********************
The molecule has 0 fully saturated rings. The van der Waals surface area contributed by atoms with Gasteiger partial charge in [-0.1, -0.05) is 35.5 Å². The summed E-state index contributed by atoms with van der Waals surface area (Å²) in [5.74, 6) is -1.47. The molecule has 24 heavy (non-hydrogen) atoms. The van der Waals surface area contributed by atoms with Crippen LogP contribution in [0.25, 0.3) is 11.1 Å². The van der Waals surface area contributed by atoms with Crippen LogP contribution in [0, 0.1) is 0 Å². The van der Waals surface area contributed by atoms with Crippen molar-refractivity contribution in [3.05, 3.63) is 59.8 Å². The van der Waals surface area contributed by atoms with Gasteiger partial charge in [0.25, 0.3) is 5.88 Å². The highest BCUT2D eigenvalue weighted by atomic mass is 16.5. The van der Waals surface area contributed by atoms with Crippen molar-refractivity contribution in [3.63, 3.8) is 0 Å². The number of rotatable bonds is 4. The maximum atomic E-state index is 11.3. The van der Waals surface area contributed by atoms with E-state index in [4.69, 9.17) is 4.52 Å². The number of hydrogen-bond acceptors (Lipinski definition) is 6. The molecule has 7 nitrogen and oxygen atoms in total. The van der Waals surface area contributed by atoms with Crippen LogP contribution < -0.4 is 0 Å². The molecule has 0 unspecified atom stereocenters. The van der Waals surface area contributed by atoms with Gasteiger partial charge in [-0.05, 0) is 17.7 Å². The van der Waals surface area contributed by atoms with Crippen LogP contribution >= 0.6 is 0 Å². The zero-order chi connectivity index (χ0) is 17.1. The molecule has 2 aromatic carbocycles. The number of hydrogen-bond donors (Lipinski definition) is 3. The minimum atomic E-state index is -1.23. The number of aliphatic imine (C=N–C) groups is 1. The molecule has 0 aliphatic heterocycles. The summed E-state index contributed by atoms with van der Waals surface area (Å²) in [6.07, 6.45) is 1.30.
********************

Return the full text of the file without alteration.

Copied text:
The molecule has 0 fully saturated rings. The van der Waals surface area contributed by atoms with Gasteiger partial charge in [-0.1, -0.05) is 35.5 Å². The summed E-state index contributed by atoms with van der Waals surface area (Å²) in [5.74, 6) is -1.47. The molecule has 24 heavy (non-hydrogen) atoms. The van der Waals surface area contributed by atoms with Crippen LogP contribution in [0.25, 0.3) is 11.1 Å². The van der Waals surface area contributed by atoms with Crippen LogP contribution in [0, 0.1) is 0 Å². The van der Waals surface area contributed by atoms with Crippen molar-refractivity contribution in [3.05, 3.63) is 59.8 Å². The van der Waals surface area contributed by atoms with Gasteiger partial charge in [0.25, 0.3) is 5.88 Å². The highest BCUT2D eigenvalue weighted by atomic mass is 16.5. The van der Waals surface area contributed by atoms with Crippen molar-refractivity contribution in [3.63, 3.8) is 0 Å². The number of rotatable bonds is 4. The maximum atomic E-state index is 11.3. The van der Waals surface area contributed by atoms with E-state index in [4.69, 9.17) is 4.52 Å². The number of hydrogen-bond acceptors (Lipinski definition) is 6. The molecule has 7 nitrogen and oxygen atoms in total. The van der Waals surface area contributed by atoms with Crippen LogP contribution < -0.4 is 0 Å². The molecule has 0 unspecified atom stereocenters. The van der Waals surface area contributed by atoms with Gasteiger partial charge in [-0.05, 0) is 17.7 Å². The van der Waals surface area contributed by atoms with Crippen LogP contribution >= 0.6 is 0 Å². The zero-order chi connectivity index (χ0) is 17.1. The molecule has 2 aromatic carbocycles. The number of hydrogen-bond donors (Lipinski definition) is 3. The minimum atomic E-state index is -1.23. The number of aliphatic imine (C=N–C) groups is 1. The molecule has 0 aliphatic heterocycles. The summed E-state index contributed by atoms with van der Waals surface area (Å²) in [6.07, 6.45) is 1.30.